Dragons and other (un)truths and legends

Fact or fiction. So often it seems that urban myths become widely accepted facts. It’s a growing phenomenon only bolstered by the prolific use and sharing capabilities of the internet. A little faux pas or a ground-breaking celebrity rumour can reach millions of people with one innocent (or not so innocent) click of a button.

Whether it is intentional or an accidental slip-up, many of us are guilty to some extent of not letting the truth get in the way of a good story. I do wonder sometimes though if there is a grain of truth in some urban myths – in this case I desperately hope so.
Fact or fiction, mythical stories and creatures have existed in every culture for centuries. Subject of countless urban myths are dragons, the mythical creatures’ mascot.
I, like many others, am fascinated with dragons. Where did the idea of dragons come from? Could dragons have been real at one time? Do they still exist now?
Confession time. I for one believe in dragons, or at least the idea of dragons. To date, I haven’t featured this mythical creature in my own writing, but I do find them pretty darn fascinating. They are the ultimate fantasy creature.
I saw a pin recently incorrectly attributing the following quote to J.R.R. Tolkien: “Always remember, it’s simply not an adventure worth telling if there aren’t any dragons.”
I love the sentiment of this quote, but it turns out this little gem is actually another urban myth. It is believed to have come from author Sarah Ban Breathnach who coined this statement when talking about personal adventures and challenges. She likened dragons to our personal fears and happened to reference an actual Tolkien quote: “It does not do to leave a live dragon out of your calculations, if you live near him.”
Someone, somewhere, picked out the two quotes, put two and two together and got Tolkien, inspiring thousands of memes and pins around the world. But hey why let the truth get in the way of a good story.
What is true, is that great adventures DO feature dragons.
My first recollection of a love of dragons goes back to being a small child listening to an LP record by popular children’s entertainer of the 70s and 80s, Patsy Biscoe.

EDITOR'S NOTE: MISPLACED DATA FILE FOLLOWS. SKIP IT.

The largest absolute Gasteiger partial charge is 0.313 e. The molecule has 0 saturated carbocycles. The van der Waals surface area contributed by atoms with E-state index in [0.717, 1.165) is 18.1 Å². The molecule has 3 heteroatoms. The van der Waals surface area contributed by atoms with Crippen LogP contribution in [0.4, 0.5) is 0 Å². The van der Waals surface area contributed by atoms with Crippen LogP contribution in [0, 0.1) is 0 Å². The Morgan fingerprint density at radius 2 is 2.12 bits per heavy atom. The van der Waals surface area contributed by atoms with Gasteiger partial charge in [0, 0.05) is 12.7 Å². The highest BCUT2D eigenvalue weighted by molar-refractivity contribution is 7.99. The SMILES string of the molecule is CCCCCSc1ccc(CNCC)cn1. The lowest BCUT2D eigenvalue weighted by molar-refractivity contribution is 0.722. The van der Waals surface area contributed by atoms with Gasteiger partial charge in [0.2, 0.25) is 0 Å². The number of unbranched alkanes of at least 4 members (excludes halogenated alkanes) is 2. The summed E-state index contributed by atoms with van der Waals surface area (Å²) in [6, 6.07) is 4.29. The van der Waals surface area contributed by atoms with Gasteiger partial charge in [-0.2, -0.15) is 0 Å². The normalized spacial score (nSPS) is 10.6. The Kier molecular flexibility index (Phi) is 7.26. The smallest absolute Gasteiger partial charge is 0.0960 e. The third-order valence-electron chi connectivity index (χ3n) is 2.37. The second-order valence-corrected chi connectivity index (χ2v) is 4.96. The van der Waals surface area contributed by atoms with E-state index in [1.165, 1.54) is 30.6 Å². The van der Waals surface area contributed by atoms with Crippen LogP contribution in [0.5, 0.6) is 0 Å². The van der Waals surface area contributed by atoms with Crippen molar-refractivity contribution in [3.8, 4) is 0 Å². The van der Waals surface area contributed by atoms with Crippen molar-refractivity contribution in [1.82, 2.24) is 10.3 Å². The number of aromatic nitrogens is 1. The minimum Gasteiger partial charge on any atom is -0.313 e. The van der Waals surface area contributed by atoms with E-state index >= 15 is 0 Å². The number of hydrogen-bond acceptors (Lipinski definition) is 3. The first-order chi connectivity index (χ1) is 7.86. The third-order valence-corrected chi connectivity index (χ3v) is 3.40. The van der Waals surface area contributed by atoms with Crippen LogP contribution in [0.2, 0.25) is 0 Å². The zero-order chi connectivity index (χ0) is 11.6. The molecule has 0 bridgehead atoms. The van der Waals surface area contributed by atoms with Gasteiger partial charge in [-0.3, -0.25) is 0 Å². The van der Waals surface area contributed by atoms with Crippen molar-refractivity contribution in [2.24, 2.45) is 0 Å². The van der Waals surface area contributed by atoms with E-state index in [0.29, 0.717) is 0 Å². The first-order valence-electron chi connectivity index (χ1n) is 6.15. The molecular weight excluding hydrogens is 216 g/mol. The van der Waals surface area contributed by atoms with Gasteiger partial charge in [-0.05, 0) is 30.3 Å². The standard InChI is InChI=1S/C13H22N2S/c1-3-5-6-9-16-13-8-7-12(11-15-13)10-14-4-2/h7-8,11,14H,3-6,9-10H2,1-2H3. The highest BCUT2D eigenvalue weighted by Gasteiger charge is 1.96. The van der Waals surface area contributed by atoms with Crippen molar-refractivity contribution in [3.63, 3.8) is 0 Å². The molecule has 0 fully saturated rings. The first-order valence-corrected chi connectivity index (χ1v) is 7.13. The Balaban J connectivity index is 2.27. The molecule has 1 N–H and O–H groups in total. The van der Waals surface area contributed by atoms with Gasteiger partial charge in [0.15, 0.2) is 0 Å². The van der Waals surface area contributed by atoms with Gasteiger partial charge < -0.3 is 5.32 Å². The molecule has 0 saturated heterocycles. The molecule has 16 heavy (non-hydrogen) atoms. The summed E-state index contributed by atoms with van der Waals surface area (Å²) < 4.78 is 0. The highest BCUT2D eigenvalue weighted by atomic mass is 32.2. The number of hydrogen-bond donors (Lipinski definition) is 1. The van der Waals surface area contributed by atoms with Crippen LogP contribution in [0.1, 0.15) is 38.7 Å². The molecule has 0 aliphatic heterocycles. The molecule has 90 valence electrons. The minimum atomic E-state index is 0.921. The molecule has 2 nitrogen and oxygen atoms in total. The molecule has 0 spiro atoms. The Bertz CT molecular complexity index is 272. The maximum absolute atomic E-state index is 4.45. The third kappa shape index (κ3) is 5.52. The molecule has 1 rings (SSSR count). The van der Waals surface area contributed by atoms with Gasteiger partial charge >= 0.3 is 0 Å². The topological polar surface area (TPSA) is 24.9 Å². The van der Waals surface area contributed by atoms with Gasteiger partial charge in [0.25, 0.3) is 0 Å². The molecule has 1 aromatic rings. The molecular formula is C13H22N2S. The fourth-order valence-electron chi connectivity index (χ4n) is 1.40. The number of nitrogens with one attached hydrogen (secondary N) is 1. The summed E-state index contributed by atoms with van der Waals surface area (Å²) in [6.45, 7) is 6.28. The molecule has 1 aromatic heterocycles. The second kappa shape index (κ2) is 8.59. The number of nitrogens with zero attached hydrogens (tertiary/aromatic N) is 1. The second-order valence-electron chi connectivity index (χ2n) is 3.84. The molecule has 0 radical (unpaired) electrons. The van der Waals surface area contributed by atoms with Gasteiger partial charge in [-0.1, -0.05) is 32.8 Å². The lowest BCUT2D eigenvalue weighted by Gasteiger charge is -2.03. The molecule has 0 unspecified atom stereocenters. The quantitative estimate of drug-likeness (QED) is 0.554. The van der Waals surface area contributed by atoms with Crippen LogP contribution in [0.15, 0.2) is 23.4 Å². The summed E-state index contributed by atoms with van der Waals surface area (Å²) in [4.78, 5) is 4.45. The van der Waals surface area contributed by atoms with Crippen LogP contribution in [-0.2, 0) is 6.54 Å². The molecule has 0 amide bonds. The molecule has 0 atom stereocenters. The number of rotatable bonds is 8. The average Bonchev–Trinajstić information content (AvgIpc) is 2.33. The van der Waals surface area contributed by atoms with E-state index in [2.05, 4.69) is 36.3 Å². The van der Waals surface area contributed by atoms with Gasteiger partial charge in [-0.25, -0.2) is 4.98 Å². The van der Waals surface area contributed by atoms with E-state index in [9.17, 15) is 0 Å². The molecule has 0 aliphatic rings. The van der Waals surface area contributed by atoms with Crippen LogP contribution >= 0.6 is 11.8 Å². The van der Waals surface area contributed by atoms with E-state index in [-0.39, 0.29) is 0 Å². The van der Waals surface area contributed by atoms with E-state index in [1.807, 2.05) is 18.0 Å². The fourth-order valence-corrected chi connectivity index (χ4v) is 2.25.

My favourite song was her cover of ‘Puff the MagicDragon’. Now many will tell you that the song (originally recorded by Peter, Paul and Mary) contained veiled references to smoking marijuana. Not so says Peter Yarrow from the band who maintains it is about the hardships of growing older. Another urban myth!?
The lyrics for ‘Puff, the Magic Dragon’ were based on a 1959 poem by Leonard Lipton, a 19-year-old Cornell University student and was inspired by an Ogden Nash poem titled ‘Custard the Dragon’, about a “realio, trulio little pet dragon”.
The lyrics tell a story of the ageless dragon Puff and his playmate Jackie Paper, a little boy who grows up and loses interest in the imaginary adventures of childhood and leaves Puff alone and depressed.
To be honest, all of the meaning was lost on me as a child. I just liked the tune and the idea of a dragon, who lived by the sea (in the land of Honalee) and had a human boy as a friend.
My picture of the friendly dragon was only reinforced by the film versions of Pete’s Dragon, where a young orphan named Pete is befriended by a dragon named Elliott, who also acts as his protector.
As I got older I realised that dragons were not always cute, green and loveable creatures, but it only increased my fascination.
The Hobbit is centred around outwitting and slaying Smaug the dragon; Merlin in the recent TV series featured a crafty, talking Great Dragon; and Daenerys Targaryen is the ultimate Mother of Dragons in the wildly successful Game of Thrones.
Some dragons live in caves hoarding treasure and breathing fire down on innocent villagers, others are a symbol of wisdom and strength. Regardless dragons hold a special significance in fantasy writing and history. Real or not they are the stuff of legends.

There is conjecture that the belief in dragons stems from early travellers who came across Komodo dragons, the world’s heaviest living lizards, in Indonesia. Huge fearsome looking lizards yes, but dragons…hardly.
Others track the origins of dragon stories back to the discovery of dinosaur bones. Big reptilian creatures yes, but dragons…probably not.
The lack of substantive proof though hasn’t prevented cultures all over the globe believing in dragons while simultaneously worshiping and fearing them.
Generally speaking, dragons in Asian culture (particularly Chinese) represent wisdom, luck and blessings. The dragons were seen as central to agricultural life since the dragons controlled the weather and the seasons.
Those born in the Chinese Year of the Dragon (like moi) are considered the luckiest.
Scandinavian dragons were the true fire and earth dragons, living in deep subterranean caves and vikings had dragons on the prows of their ships to strike fear into enemies.
The versions of dragons across different cultures are almost infinite, as are the descriptions. Some dragons have wings, some don’t. Some can breathe fire, others can’t. Almost always they are huge reptilian or lizard-like with scales and claws but the similarities usually end there.
I don’t have a preference for any type of dragon. Fact or fiction I don’t care. Most of the fun is in believing. Regardless of the facts, this is one case where I would never let the truth get in the way of a good story.

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Kylie Fennell
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